Record Immunisations at Children’s Health Blitz
The month of May was a time of innovation and results at Miwatj Health, with our Remote Area Nurses driving an incredible campaign aimed at raising youth vaccination rates and ensuring health checks were up to date in the community of Galiwin’ku and surrounding areas.
The 2023 Djamarrkuli Health Month (Children’s Health Month) was a pilot initiative. It was conducted in multiple locations around the Elcho Island community, including:
- The Galiwin’ku Sports & Recreation Centre
- Shepherdson College (the local school)
- A mobile vaccination van
The van was incorporated after the first week of operations in an attempt to meet clients where they were. Nursing staff travelled from Galiwin’ku to neighbouring communities, like Buthan, together with Public Health staff and Aboriginal Health Practitioners (AHPs). With consent, health checks and immunisations were completed on doorsteps and in homes – for many children, far less daunting than a clinical setting.
Barriers to Immunisations | Why Was Djamarrkuli Health Month Needed?
There are a range of reasons why vaccination rates fluctuate in remote communities. In the lead up to Djamarrkuli Health Month, Miwatj Health nurses worked together with the Public Health team to identify the barriers to immunisations, and planned a way to overcome them.
Remote communities sprawl. Unlike built-up areas, there is no public transport, and no taxis or Uber. Getting to a health clinic requires a lengthy walk, or a lift (which can be hard to come by). Communications coverage is also patchy. Where clients in cities and towns can rely on electronic reminders about upcoming vaccinations and health checks, those in remote communities may miss the memo due to a phone or internet outage.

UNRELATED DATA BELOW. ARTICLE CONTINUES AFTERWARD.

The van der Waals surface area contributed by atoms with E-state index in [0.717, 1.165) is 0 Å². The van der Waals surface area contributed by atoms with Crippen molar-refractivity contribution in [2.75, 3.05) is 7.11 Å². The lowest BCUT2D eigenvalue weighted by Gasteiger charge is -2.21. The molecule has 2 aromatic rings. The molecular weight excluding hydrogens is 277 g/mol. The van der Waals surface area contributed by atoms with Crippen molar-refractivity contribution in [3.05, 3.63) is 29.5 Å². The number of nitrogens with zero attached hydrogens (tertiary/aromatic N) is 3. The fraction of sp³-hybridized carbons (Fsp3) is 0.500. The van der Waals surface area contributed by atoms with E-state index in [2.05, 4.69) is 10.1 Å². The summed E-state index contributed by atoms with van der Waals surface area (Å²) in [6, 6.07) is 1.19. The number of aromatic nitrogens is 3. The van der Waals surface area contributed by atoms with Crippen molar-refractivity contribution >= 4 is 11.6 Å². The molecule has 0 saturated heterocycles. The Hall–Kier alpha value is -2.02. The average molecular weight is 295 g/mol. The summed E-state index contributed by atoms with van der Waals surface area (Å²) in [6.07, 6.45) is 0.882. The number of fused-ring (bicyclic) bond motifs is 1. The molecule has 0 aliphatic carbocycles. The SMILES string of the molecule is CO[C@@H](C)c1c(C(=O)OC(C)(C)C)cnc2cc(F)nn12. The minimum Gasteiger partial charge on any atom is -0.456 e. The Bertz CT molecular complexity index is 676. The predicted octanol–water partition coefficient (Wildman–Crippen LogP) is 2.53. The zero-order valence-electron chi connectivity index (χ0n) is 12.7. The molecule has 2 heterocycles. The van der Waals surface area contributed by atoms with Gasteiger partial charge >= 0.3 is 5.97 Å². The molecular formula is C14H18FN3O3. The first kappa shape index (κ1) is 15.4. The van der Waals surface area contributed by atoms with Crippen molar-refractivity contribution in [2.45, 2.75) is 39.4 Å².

Finally, language. Traditionally, health education has been provided in English. In Yolŋu communities, English is often a fourth or fifth language. While most clients understand the need for health checks and immunisations, the importance of meeting the strict childhood vaccination schedule can be lost in translation. Truthfully, this is the case for many parents, regardless of language barriers, however when combined with the other barriers to immunisation, can lead to a higher number of children unvaccinated.
Who Was Involved
Djamarrkuli Health Month was a huge operation that would not have been possible without the help of a range of key stakeholders. The following groups were instrumental in setting up, supplying, and running health check stations in all blitz locations:
- East Arnhem Regional Council
- Northern Territory Government
- Aspen Medical
- Shepherdson College
- Remote Area Health Corps (RAHC)
The RAHC Team worked closely with Miwatj nursing, AHP and Public Health staff so that Djamarrkuli Health Month could be adequately staffed without affecting the function of the Miwatj Health Clinic.
Djamarrkuli Health Month Results
Djamarrkuli Health Month was a multidisciplinary health outreach effort. Over the month, thousands of vaccines and health checks were completed, making the blitz a raging success.
The addition of the mobile vaccination van produced an unexpected bonus. With the help of Miwatj AHPs, staff and clients could communicate successfully about the importance of the flu shot, leading into the cooler months. Adults who hadn’t yet been able to make it to Clinic were able to opt in for the flu shot while staff completed child health checks. Ultimately, this means more protection for the whole community.
Thank you to all the Miwatj staff who contributed to Djamarrkuli Health Month. Chloe, Demi, Leandra, Zoe, Joy, Jodie, James, Bethanie, and the Public Health Team – your efforts supporting this djäma (work) were incredible.
A very special thank you also, to Emer O’Connor, Miwatj Child Health Program Lead. Emer working tirelessly behind the scenes and on the ground throughout Djamarrjuli Health Month. Without her, this initiative would not have gone ahead, nor been such a success.
Manymak djäma bukmak!
(Good work, everyone)